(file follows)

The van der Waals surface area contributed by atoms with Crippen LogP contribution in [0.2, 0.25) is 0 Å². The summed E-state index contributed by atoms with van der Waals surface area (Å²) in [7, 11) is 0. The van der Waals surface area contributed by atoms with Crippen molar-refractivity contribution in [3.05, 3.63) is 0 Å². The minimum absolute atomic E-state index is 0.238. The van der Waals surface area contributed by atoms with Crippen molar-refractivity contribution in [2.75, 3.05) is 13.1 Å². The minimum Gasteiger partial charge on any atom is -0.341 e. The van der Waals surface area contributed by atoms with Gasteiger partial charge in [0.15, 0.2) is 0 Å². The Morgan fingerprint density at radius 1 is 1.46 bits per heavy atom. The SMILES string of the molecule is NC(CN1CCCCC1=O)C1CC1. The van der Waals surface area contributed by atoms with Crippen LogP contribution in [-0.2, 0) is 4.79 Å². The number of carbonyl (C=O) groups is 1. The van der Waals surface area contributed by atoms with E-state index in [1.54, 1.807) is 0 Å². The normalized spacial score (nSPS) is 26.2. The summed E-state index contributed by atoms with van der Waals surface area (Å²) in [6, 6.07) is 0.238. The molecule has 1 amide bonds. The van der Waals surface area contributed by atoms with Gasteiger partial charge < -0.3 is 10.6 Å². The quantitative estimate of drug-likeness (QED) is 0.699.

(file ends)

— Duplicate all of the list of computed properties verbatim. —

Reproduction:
The van der Waals surface area contributed by atoms with Crippen LogP contribution in [0.2, 0.25) is 0 Å². The summed E-state index contributed by atoms with van der Waals surface area (Å²) in [7, 11) is 0. The van der Waals surface area contributed by atoms with Crippen molar-refractivity contribution in [3.05, 3.63) is 0 Å². The minimum absolute atomic E-state index is 0.238. The van der Waals surface area contributed by atoms with Crippen molar-refractivity contribution in [2.75, 3.05) is 13.1 Å². The minimum Gasteiger partial charge on any atom is -0.341 e. The van der Waals surface area contributed by atoms with Gasteiger partial charge in [0.15, 0.2) is 0 Å². The Morgan fingerprint density at radius 1 is 1.46 bits per heavy atom. The SMILES string of the molecule is NC(CN1CCCCC1=O)C1CC1. The van der Waals surface area contributed by atoms with Crippen LogP contribution in [-0.2, 0) is 4.79 Å². The number of carbonyl (C=O) groups is 1. The van der Waals surface area contributed by atoms with E-state index in [1.54, 1.807) is 0 Å². The normalized spacial score (nSPS) is 26.2. The summed E-state index contributed by atoms with van der Waals surface area (Å²) in [6, 6.07) is 0.238. The molecule has 1 amide bonds. The van der Waals surface area contributed by atoms with Gasteiger partial charge < -0.3 is 10.6 Å². The quantitative estimate of drug-likeness (QED) is 0.699.